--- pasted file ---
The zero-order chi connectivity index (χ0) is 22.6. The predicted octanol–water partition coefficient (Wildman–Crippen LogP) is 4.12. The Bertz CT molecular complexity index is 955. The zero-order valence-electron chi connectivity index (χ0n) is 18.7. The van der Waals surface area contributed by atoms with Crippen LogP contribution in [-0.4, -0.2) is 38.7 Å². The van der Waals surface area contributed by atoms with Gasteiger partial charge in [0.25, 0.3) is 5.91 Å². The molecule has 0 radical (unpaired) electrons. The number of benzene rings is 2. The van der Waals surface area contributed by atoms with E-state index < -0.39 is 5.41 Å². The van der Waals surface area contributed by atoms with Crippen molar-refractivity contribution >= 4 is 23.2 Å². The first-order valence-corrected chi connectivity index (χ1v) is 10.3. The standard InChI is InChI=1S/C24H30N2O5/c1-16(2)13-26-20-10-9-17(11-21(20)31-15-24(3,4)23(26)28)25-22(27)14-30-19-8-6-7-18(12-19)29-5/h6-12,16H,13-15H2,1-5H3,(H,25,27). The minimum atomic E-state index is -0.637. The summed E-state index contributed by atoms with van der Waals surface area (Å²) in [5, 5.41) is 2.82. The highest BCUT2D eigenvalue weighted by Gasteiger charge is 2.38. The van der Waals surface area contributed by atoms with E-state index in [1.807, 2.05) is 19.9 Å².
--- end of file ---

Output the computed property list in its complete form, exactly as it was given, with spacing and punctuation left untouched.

The zero-order chi connectivity index (χ0) is 22.6. The predicted octanol–water partition coefficient (Wildman–Crippen LogP) is 4.12. The Bertz CT molecular complexity index is 955. The zero-order valence-electron chi connectivity index (χ0n) is 18.7. The van der Waals surface area contributed by atoms with Crippen LogP contribution in [-0.4, -0.2) is 38.7 Å². The van der Waals surface area contributed by atoms with Gasteiger partial charge in [0.25, 0.3) is 5.91 Å². The molecule has 0 radical (unpaired) electrons. The number of benzene rings is 2. The van der Waals surface area contributed by atoms with E-state index < -0.39 is 5.41 Å². The van der Waals surface area contributed by atoms with Crippen molar-refractivity contribution >= 4 is 23.2 Å². The first-order valence-corrected chi connectivity index (χ1v) is 10.3. The standard InChI is InChI=1S/C24H30N2O5/c1-16(2)13-26-20-10-9-17(11-21(20)31-15-24(3,4)23(26)28)25-22(27)14-30-19-8-6-7-18(12-19)29-5/h6-12,16H,13-15H2,1-5H3,(H,25,27). The minimum atomic E-state index is -0.637. The summed E-state index contributed by atoms with van der Waals surface area (Å²) in [5, 5.41) is 2.82. The highest BCUT2D eigenvalue weighted by Gasteiger charge is 2.38. The van der Waals surface area contributed by atoms with E-state index in [1.807, 2.05) is 19.9 Å².